Our family has always lived at the main seaports of the Mediterranean. A city we used to live is Oran (Wahrān), situated in northwestern Algeria, close to the border of Morocco. It is no coincidence that the first Jewish refugees escaping persecutions in Spain arrived here in 1391 CE.

Oran lies along an open bay at a point where Algeria is closest to Spain. Smyrna (Izmir) is another example of a typical seaport where the family settled. Starting as refugees they became traders and shipowners and travelled from Marseille to Essaouira and could be found in Alexandria, Sidon, Gibraltar, Algiers, and Aleppo.

My family finally ended up in Rotterdam, another major seaport, where the Jewish community was again severely hit. They were persecuted, imprisoned, and sent to concentration and death camps. Three quarters of the Dutch Jews were murdered during the Holocaust.

My parents were wanderers with an unstoppable drive to explore unknown destinations. To me, they had the gift of making every road a mysterious journey in search of the unknown. I inherited my love for travel from them.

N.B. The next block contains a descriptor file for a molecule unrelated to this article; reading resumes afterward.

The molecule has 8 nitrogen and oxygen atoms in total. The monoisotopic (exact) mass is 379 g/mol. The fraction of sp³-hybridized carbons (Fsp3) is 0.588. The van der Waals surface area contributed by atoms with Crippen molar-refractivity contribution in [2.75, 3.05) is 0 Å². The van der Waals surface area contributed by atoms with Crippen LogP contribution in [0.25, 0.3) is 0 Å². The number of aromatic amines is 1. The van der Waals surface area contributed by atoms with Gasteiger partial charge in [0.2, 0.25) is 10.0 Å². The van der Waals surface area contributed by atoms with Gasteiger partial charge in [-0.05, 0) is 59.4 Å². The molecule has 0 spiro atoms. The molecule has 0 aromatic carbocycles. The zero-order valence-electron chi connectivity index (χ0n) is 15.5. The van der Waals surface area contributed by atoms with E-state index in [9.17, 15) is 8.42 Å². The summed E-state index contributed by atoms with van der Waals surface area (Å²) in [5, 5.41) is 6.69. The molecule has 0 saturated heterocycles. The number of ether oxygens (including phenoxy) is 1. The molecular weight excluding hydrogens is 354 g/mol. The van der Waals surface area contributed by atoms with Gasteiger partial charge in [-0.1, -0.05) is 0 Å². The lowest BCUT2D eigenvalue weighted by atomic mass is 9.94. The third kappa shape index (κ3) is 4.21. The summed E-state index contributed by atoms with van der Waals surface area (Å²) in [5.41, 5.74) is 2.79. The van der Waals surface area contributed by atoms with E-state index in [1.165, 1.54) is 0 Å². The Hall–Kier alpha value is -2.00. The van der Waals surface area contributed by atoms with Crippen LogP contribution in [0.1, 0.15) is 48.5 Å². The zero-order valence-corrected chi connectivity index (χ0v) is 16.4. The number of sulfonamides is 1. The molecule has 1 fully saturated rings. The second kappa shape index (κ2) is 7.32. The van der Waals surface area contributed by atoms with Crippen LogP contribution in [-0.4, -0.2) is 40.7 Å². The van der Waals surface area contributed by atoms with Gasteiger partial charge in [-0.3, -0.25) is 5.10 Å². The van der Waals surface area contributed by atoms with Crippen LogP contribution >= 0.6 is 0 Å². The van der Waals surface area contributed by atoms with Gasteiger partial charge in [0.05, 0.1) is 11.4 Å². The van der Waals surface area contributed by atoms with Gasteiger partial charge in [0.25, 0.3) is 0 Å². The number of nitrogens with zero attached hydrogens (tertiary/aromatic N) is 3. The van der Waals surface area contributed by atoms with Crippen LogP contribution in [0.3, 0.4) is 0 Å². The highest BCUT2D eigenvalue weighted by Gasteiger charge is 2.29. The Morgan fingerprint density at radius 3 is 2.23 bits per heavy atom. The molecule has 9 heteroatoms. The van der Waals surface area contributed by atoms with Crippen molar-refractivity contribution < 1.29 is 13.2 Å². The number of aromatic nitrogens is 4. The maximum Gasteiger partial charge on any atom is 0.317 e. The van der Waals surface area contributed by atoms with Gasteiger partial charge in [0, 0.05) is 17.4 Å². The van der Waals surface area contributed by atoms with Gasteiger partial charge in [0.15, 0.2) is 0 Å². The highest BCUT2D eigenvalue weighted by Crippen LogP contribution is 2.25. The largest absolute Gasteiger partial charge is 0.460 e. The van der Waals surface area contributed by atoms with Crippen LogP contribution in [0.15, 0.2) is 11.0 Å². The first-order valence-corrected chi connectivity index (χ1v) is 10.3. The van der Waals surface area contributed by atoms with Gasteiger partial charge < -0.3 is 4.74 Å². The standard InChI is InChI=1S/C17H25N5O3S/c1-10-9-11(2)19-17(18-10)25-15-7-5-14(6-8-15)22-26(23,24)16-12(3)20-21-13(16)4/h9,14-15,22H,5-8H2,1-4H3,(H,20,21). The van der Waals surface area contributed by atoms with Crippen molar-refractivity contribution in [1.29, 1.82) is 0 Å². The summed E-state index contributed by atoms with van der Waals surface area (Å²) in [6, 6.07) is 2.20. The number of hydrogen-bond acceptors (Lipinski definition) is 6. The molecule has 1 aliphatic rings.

Portrait of myself drawn by my mother.

But it was during the lockdown period I started noticing that the need to travel for my mother is so much more than a desire for discovering new sceneries.

Being isolated at home, completely restricted in her movements, is a throwback to traumas and affects her mental health, every single day. The demand to spend every night in new and exciting surroundings, even under open skies or a mattress on the floor, is the result of centuries of fleeing and migrating.

It is not just the war, it is much deeper, more layered. The pandemic somehow triggered off the past.

This period has been difficult for me. I am taking care of my close family who are facing, due to Covid-19, major stress, which has somehow even left its marks in my mental behavior.